This type of solar thermal collector is very robust and very well suited to large scale installations due to several factors. The first is that it uses very basic principles to work effectively; the collector has an ‘absorber plate’ that has selectively coated surface, usually blue or black, with pipes welded to the back and fluid that absorbs the energy. The panel is insulated with mineral wool or expanded foam and glazed with low iron glass to achieve the maximum transmission factor possible. A good quality flat plate collector would expect to last 35+ years. Flat plate collectors have very good stagnation properties, which is very important in large scale installations. All solar thermal systems will stagnate in their lifetime, (for example in the event of a power cut) but this can be kept to a minimum with good design. Flat plate collectors with four connection, one in each corner, will have good ‘stagnation properties’ and put little stain on the system by not filling the system with steam.
Flat plate collectors are less efficient in colder weather than Vacuum Tubes but this can be overcome by adding a little more area to the array, usually only about 2%. Studies carried out by the Energy Saving Trust show that when installed in a domestic situation there was no performance difference between flat plate and vacuum tube collectors.
These collectors can be mounted from 15° to 90° angle from the horizon and are suitable for any type of solar thermal system including; hot water generation, swimming pool heating and process heat. The manufacturer’s used by Williams Renewables amongst others include Roth, Thermosolar and Viessmann.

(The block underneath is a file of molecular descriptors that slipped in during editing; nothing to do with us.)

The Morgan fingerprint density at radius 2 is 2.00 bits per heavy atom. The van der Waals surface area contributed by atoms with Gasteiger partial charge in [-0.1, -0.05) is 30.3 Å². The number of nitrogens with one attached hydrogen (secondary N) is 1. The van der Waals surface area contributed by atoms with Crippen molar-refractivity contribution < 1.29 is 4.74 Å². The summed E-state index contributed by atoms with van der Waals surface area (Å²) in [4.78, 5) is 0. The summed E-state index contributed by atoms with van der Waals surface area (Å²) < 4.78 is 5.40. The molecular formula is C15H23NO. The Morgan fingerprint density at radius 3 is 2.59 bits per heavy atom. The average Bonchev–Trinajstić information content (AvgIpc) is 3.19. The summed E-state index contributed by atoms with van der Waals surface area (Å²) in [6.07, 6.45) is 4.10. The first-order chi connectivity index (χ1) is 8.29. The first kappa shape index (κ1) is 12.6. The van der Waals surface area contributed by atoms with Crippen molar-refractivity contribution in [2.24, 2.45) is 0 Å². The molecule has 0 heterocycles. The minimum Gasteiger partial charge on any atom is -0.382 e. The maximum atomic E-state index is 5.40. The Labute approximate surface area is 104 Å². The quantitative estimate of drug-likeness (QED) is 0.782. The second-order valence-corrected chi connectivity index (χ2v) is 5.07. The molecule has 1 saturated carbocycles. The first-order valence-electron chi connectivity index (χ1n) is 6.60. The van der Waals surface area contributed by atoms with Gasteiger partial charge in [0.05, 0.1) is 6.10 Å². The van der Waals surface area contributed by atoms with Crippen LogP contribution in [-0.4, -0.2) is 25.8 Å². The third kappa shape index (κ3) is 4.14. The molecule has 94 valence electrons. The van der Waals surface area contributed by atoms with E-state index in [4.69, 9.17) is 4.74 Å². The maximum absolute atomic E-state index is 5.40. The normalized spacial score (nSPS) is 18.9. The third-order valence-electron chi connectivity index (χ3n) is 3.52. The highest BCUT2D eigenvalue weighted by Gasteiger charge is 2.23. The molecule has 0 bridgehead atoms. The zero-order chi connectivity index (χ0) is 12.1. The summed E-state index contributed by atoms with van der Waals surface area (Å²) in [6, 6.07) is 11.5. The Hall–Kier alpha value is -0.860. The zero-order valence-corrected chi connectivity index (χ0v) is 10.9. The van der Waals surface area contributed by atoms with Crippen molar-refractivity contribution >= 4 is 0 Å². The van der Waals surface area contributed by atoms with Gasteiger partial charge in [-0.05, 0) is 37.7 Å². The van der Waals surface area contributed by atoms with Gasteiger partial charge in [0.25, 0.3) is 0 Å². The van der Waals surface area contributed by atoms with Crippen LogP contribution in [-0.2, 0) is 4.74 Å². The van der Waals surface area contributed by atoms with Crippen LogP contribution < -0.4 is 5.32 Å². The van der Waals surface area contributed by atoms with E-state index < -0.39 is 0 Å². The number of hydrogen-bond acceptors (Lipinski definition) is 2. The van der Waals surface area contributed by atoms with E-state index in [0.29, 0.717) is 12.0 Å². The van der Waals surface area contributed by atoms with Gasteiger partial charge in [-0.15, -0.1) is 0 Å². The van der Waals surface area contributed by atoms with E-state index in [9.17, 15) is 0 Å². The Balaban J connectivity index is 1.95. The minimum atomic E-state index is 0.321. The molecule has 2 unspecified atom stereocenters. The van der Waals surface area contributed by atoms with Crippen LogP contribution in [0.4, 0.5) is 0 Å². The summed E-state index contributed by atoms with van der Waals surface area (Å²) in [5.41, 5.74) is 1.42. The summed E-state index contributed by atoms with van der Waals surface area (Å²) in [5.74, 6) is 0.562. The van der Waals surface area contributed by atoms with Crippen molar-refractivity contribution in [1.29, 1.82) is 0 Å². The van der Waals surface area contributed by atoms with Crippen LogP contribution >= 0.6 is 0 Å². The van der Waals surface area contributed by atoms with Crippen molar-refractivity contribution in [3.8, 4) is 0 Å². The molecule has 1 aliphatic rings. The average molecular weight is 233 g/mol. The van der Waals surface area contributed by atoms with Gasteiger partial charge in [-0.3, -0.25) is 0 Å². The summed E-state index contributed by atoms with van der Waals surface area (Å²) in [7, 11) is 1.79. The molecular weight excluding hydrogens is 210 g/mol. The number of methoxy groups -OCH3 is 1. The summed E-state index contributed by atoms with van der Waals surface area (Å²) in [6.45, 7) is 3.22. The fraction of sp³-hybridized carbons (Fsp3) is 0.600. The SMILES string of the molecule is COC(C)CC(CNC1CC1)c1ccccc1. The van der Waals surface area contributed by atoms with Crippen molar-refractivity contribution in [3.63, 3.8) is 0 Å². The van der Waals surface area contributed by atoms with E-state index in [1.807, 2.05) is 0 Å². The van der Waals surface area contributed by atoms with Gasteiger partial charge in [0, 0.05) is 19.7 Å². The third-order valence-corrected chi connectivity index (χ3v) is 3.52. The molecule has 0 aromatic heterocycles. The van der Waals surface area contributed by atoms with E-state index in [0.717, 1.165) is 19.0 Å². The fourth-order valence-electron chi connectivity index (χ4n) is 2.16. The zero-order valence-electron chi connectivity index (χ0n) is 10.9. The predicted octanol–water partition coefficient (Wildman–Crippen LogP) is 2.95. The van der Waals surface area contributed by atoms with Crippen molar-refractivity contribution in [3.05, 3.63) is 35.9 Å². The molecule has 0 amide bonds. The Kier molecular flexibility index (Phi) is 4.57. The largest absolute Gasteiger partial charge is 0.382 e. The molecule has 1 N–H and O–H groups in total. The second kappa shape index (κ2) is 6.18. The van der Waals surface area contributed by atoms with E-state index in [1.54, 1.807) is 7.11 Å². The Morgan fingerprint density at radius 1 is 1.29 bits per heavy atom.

This type of solar thermal collector is regarded as the most efficient however this does come with some drawbacks. Direct flow vacuum tubes have the advantage of being able to be mounted flat to a roof so that they can’t be seen at all, and each tube can be rotated towards the sun. The vacuum tube collector uses the same type of absorber as the flat plate collector; strips that are in a glass tube under a vacuum, so perfectly insulated from outside temperatures like a glass thermos flask. The main disadvantage to this type of panel is that if the tube loses it’s vacuum then the panel also loses all of it efficiencies.
Williams Renewables only installs vacuum tube collectors where the vacuum tubes can be easily inspected. If ‘direct flow’ vacuum tubes are installed at an angle above 5º the stagnation properties of the system are very poor, and the system can be filled with steam, which can be very dangerous. When the direct flow vacuum panels are installed flat to the roof, this is greatly reduced and the system can stagnate safely. ’Heat pipe’ vacuum tubes have very good stagnation properties but are required to be installed at an angle similar to flat plate collectors.
The vacuum tube collectors are suited to Hot water production and process heat. Direct flow vacuum collectors can be mounted at 0º and Heat pipe vacuum collectors can be mounted 15º to 90º. The manufacturer’s used by Williams Renewables for this type of collector amoungst others includes Viessmann.